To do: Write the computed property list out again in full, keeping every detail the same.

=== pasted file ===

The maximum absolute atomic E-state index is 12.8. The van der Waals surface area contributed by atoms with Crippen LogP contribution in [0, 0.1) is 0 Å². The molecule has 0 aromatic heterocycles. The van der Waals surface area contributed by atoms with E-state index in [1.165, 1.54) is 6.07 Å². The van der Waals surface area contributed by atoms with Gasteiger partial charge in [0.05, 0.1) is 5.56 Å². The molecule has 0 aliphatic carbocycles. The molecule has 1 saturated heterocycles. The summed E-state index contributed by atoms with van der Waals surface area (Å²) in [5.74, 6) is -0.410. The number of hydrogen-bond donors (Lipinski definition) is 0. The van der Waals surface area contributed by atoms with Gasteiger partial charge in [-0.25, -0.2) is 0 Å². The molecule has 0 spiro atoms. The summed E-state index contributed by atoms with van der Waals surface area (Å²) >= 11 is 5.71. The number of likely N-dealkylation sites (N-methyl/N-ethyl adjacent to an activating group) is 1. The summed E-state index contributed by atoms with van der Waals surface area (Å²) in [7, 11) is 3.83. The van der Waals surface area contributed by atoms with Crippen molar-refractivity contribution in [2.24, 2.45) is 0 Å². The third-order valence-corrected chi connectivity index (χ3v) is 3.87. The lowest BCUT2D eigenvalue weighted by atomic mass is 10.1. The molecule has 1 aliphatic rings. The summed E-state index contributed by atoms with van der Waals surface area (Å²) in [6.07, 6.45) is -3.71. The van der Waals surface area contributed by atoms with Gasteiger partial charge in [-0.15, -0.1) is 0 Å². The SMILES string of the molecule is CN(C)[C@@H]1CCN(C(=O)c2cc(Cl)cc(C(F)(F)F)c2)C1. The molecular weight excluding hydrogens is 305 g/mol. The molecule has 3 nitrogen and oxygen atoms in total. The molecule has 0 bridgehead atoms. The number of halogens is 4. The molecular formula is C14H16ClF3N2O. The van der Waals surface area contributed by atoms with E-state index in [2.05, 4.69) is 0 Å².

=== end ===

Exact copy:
The maximum absolute atomic E-state index is 12.8. The van der Waals surface area contributed by atoms with Crippen LogP contribution in [0, 0.1) is 0 Å². The molecule has 0 aromatic heterocycles. The van der Waals surface area contributed by atoms with E-state index in [1.165, 1.54) is 6.07 Å². The van der Waals surface area contributed by atoms with Gasteiger partial charge in [0.05, 0.1) is 5.56 Å². The molecule has 0 aliphatic carbocycles. The molecule has 1 saturated heterocycles. The summed E-state index contributed by atoms with van der Waals surface area (Å²) in [5.74, 6) is -0.410. The number of hydrogen-bond donors (Lipinski definition) is 0. The van der Waals surface area contributed by atoms with Gasteiger partial charge in [-0.25, -0.2) is 0 Å². The molecule has 0 spiro atoms. The summed E-state index contributed by atoms with van der Waals surface area (Å²) >= 11 is 5.71. The number of likely N-dealkylation sites (N-methyl/N-ethyl adjacent to an activating group) is 1. The summed E-state index contributed by atoms with van der Waals surface area (Å²) in [7, 11) is 3.83. The van der Waals surface area contributed by atoms with Crippen molar-refractivity contribution in [2.24, 2.45) is 0 Å². The third-order valence-corrected chi connectivity index (χ3v) is 3.87. The lowest BCUT2D eigenvalue weighted by atomic mass is 10.1. The molecule has 1 aliphatic rings. The summed E-state index contributed by atoms with van der Waals surface area (Å²) in [6.07, 6.45) is -3.71. The van der Waals surface area contributed by atoms with Gasteiger partial charge in [-0.15, -0.1) is 0 Å². The SMILES string of the molecule is CN(C)[C@@H]1CCN(C(=O)c2cc(Cl)cc(C(F)(F)F)c2)C1. The molecular weight excluding hydrogens is 305 g/mol. The molecule has 3 nitrogen and oxygen atoms in total. The molecule has 0 bridgehead atoms. The number of halogens is 4. The molecular formula is C14H16ClF3N2O. The van der Waals surface area contributed by atoms with E-state index in [2.05, 4.69) is 0 Å².